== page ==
Mr. Proulx

Chris Proulx

Chief Executive Officer

eCornell

Chris Proulx is the Chief Executive Officer of eCornell. Mr. Proulx became CEO in 2004 after previously serving as Chief Operating Officer and Director of Program Management.

Mr. Proulx plays a central role in setting the strategic direction of eCornell. Through close collaboration with senior leadership and faculty at Cornell, heidentifies growth opportunities in online education for the University. Mr. Proulx is responsible for identifying potential new products, and working directly with the faculty and administration of the Schools and Colleges of Cornell University to produce and deliver eCornell’s online programs.

Mr. Proulx is a frequent panelist and technical advisor to online education conferences and industry events, acting as liaison for Cornell University. He is a member of the American Society for Training and Development. He is also a guest columnist for several online hospitality publications.

Mr. Proulx's background is in the hospitality industry where he was an operations manager and training resource for Discovery Zone, Inc. and ARAMARK Corporation. His recent focus has been on new and social media and their roles in the rapidly changing social learning environment. He holds a Bachelor of Science from the School of Hotel Administration at Cornell University.

Mr. Proulx can be contacted at 607-330-3265 or cmp43@cornell.edu

Coming Up In The July Online Hotel Business Review




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Feature Focus
Hotel Spa: Measuring the Results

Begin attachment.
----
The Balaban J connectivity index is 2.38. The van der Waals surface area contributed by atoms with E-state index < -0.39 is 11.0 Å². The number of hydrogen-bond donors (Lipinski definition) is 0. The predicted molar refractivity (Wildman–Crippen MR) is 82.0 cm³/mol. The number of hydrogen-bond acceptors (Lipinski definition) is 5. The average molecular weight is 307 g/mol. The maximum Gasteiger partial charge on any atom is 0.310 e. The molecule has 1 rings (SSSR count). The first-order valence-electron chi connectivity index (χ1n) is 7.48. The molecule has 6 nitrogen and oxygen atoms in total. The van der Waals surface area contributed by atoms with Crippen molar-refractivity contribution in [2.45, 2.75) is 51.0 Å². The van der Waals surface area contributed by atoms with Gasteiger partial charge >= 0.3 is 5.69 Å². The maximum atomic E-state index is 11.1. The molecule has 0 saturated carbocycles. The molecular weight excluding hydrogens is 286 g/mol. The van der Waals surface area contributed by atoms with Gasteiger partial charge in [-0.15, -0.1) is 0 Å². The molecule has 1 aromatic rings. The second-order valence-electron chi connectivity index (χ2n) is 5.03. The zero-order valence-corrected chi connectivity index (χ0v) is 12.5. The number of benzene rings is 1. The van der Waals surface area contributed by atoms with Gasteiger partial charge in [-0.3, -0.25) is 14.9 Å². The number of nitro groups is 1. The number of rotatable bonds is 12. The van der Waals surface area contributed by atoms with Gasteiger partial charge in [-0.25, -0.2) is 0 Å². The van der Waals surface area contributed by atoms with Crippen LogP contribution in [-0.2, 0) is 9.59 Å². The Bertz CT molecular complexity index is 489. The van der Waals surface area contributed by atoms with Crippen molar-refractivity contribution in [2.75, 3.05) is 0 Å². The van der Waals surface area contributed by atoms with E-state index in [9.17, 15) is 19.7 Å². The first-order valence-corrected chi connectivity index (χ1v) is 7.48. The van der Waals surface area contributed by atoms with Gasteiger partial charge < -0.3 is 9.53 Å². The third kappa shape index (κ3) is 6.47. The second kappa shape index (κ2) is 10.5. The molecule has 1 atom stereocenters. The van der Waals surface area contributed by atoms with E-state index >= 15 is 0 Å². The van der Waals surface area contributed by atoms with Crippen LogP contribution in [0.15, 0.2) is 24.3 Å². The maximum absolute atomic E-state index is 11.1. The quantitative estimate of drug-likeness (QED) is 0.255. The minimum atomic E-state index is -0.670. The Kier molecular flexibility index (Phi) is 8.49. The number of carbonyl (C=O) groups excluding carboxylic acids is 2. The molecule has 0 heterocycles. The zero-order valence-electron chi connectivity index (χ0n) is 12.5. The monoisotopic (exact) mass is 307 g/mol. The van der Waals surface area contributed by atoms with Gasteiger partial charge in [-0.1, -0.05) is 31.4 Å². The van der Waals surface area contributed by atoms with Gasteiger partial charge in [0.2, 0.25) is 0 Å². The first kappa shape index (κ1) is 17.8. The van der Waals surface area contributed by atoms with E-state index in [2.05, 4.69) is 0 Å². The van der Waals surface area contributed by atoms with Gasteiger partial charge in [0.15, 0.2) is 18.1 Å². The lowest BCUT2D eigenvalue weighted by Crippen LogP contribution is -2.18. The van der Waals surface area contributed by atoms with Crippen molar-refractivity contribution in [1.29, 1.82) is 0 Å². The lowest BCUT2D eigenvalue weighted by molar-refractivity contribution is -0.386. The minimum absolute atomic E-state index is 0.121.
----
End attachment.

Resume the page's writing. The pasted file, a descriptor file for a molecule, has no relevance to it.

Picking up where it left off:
As the Hotel Spa and Wellness Movement continues to flourish, spa operations are seeking new and innovative ways to expand their menu of services to attract even more people to their facilities, and to and measure the results of spa treatments. Whether it’s spa, fitness, wellness meet guest expectations. Among new developments, there seems to be a growing emphasis on science to define or beauty services, guests are becoming increasingly careful about what they ingest, inhale or put on their skin, and they are requesting scientific data on the treatments they receive. They are open to exploring the benefits of alternative therapies – like brain fitness exercises, electro-magnetic treatments, and chromotherapy – but only if they have been validated scientifically. Similarly, some spas are integrating select medical services and procedures into their operations, continuing the convergence of hotel spas with the medical world. Parents are also increasingly concerned about the health and well-being of their children and are willing to devote time and money to overcome their poor diets, constant stress, and hours spent hunched over computer, tablet and smartphone screens. Parents are investing in wellness-centric family vacations; yoga and massage for kids; mindfulness and meditation classes; and healthy, locally sourced, organic food. For hotel spas, this trend represents a significant area for future growth. Other trends include the proliferation of Wellness Festivals which celebrate health and well-being, and position hotel spas front and center. The July issue of the Hotel Business Review will report on these trends and developments and examine how hotel spas are integrating them into their operations.